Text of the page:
New pastor rebuilds congregation, leads African-American community
|Walter Kendricks makes community connections.|
Shaped in the 1960s by the assassinations of Martin Luther King Jr. and Robert F. Kennedy, by fires and race riots in cities, and the election of Carl Stokes as the first African-American mayor in Cleveland 30 miles east of his hometown, Lorain, Ohio, Walter Kendricks is inspired by how the United States has moved from where it was in 1956 to where it is today.
He remembers when not everyone could drink out of the same water fountain or sit at the same lunch counter, but today people are more able to go where they want to go when they want to go.
Walter brings a lesson of hope to Spokane, where he has been pastor of Morning Star Missionary Baptist Church since August 2013 and was recently elected to succeed Roberta Wilburn as president of the Spokane Ministers’ Fellowship.
He also recently connected that fellowship with the Martin Luther King Jr. Family Outreach Center, helping organize the first Prayer Breakfast on Jan. 9 to help the center launch its funding campaign for a new facility.
He also was the preacher for the Martin Luther King Jr. Commemorative Celebration Service, held Jan. 18 at Morning Star.
At the breakfast, Walter spoke of the power of dreams of equality and equal access to health care, education, jobs and legal services.
He spoke of everyday dreams of children, a child by his mother’s bedside dreaming of becoming a doctor to cure cancer, a child hearing an airplane fly over and wanting to be an astronaut, as did the late Michael Anderson, whose family is at Morning Star Baptist.
His church of humble means pledged $1,200 to help build a new and larger Martin Luther King Jr. Family Outreach Center to nurture children’s dreams.
That’s $100 a month or $25 a week, Walter said, challenging other churches in the fellowship and community to match that pledge to help reach the $3 million cost to build a new facility.
At the commemorative service, he said that Martin Luther King Jr. was no average man. “He shook the consciousness of a nation and led a nonviolent protest, asking the nation to live up to words in one of its most treasured documents,” that “all men are created equal” and are “given certain rights by their Creator—acknowledging there is a Creator—inalienable rights to life, liberty and the pursuit of happiness.”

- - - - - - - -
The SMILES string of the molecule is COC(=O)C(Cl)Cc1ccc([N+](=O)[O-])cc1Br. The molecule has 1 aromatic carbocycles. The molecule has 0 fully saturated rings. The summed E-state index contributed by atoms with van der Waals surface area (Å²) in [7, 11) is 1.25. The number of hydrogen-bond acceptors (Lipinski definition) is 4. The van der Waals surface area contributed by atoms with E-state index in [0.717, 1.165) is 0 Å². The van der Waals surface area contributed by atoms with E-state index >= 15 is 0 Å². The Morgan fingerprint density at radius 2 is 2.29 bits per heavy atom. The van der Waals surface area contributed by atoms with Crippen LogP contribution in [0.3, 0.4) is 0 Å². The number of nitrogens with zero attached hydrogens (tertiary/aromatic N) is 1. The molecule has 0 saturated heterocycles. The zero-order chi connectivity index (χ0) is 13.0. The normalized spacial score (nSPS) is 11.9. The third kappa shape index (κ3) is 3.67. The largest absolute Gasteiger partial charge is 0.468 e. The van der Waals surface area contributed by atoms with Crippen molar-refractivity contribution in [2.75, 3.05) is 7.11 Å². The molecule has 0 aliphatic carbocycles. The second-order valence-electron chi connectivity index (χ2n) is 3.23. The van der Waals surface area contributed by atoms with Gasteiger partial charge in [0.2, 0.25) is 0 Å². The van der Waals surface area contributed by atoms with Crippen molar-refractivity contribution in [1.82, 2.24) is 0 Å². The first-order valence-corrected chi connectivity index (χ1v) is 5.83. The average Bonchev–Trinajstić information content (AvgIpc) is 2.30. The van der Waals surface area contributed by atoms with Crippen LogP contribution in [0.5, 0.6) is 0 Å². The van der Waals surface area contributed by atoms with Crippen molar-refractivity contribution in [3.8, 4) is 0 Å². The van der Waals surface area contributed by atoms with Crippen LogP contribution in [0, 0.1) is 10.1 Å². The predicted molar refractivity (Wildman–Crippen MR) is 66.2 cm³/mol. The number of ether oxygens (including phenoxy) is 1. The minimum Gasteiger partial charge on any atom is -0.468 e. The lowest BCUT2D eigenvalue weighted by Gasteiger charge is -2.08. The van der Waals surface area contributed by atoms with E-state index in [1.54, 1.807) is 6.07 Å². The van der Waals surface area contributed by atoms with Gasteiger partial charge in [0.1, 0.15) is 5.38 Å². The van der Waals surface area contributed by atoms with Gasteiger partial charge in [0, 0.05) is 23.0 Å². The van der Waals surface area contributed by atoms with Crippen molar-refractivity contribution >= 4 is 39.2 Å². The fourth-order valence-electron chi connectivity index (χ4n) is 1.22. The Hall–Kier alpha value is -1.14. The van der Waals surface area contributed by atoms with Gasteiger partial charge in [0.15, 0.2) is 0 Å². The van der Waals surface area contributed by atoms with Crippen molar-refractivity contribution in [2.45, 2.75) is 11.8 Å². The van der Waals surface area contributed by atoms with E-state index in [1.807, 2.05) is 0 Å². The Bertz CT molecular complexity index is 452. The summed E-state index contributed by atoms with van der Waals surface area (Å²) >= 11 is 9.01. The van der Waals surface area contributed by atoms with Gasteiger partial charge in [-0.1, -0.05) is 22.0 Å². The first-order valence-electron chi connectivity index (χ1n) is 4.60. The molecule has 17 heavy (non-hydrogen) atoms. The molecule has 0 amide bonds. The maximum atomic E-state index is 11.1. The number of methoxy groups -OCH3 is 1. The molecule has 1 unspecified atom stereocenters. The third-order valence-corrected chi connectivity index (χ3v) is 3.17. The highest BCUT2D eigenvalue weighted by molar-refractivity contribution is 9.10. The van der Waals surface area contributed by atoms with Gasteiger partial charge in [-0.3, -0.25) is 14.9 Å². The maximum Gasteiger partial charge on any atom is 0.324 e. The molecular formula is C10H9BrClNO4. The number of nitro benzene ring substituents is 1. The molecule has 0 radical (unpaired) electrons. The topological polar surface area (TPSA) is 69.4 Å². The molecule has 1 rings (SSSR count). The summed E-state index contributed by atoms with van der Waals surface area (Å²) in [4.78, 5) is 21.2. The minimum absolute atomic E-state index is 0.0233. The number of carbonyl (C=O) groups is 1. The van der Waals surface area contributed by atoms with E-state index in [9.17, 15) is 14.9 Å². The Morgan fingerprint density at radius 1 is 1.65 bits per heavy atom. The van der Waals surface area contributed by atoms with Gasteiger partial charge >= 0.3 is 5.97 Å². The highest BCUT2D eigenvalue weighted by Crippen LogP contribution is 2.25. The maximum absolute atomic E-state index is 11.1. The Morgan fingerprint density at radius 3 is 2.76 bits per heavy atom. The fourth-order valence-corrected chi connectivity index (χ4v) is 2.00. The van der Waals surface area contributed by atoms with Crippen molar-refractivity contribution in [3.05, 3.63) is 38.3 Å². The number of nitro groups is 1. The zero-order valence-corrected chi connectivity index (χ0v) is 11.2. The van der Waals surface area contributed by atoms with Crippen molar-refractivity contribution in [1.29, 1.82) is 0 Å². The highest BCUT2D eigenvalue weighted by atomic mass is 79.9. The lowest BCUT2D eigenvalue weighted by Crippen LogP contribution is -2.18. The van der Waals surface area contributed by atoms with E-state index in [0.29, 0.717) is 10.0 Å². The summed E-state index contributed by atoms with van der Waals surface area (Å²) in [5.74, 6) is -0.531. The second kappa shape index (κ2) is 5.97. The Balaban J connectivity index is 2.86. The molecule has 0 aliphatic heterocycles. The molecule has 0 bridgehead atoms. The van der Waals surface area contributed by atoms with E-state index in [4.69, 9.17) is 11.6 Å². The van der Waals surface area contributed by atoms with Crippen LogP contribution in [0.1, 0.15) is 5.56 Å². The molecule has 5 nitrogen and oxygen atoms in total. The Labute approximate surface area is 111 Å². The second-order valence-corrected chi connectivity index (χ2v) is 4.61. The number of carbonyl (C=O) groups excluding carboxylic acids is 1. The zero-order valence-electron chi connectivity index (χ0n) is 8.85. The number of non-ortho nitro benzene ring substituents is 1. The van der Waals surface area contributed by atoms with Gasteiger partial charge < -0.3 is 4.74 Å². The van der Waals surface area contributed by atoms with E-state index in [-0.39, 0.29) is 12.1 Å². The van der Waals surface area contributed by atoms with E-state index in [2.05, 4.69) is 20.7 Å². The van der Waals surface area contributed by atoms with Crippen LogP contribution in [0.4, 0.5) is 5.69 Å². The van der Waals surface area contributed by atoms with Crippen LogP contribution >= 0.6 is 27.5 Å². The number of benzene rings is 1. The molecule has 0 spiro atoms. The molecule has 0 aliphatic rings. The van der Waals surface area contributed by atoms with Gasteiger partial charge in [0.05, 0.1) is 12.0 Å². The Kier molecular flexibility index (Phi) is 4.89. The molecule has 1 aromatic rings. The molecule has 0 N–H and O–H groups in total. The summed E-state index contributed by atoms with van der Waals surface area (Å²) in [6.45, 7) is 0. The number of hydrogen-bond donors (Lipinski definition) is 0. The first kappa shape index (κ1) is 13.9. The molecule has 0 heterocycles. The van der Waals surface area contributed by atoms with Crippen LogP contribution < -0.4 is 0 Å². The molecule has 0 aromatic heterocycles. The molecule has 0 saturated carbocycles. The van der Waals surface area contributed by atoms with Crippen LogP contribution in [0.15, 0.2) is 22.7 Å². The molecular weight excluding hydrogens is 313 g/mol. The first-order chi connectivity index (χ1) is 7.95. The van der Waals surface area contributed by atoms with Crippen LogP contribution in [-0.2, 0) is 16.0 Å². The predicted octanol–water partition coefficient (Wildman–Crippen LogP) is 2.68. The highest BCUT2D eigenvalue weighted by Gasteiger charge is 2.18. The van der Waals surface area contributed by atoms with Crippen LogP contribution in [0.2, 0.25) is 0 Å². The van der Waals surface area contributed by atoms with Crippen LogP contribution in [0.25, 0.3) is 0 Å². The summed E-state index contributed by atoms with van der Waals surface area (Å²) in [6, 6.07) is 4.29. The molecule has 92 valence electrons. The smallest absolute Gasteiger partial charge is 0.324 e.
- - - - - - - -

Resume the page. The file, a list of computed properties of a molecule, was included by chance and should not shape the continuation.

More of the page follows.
Walter said that when “God became tired that millions were denied those rights for years, God sent a man who would answer God’s call. Throughout history, God has sent men and women when people have gone astray.”
Walter said God called Martin, as God calls “all of us,” and Martin, a “young, charismatic, eloquent and learned Baptist preacher,” answered God’s call.
God called him to face “the modern-day Pharaoh, who went by the name poll tax, Jim Crow laws and segregation,” Walter said. “God chose what the world would deem as foolish, a small in stature, dark-skinned man, to put to shame the wise, as God chooses weak things of the world, to put to shame the mighty.
“Martin was a nobody God chose to lead a group of nobodies,” people many considered subhuman, Walter said. “God pricked the conscience of a nation, even though it took the murder of some, even though dogs were set upon people as they marched peacefully in the street, and even though water hoses were turned on them full force. God, because a man answered his call, brought to nothing the things that were.”
Walter expressed gratitude “as we gaze through the prism of time” for King—for his service, his sacrifice, his witness and his labor. “We are thankful he answered the call that was issued to many before him for a specific purpose in a specific time.”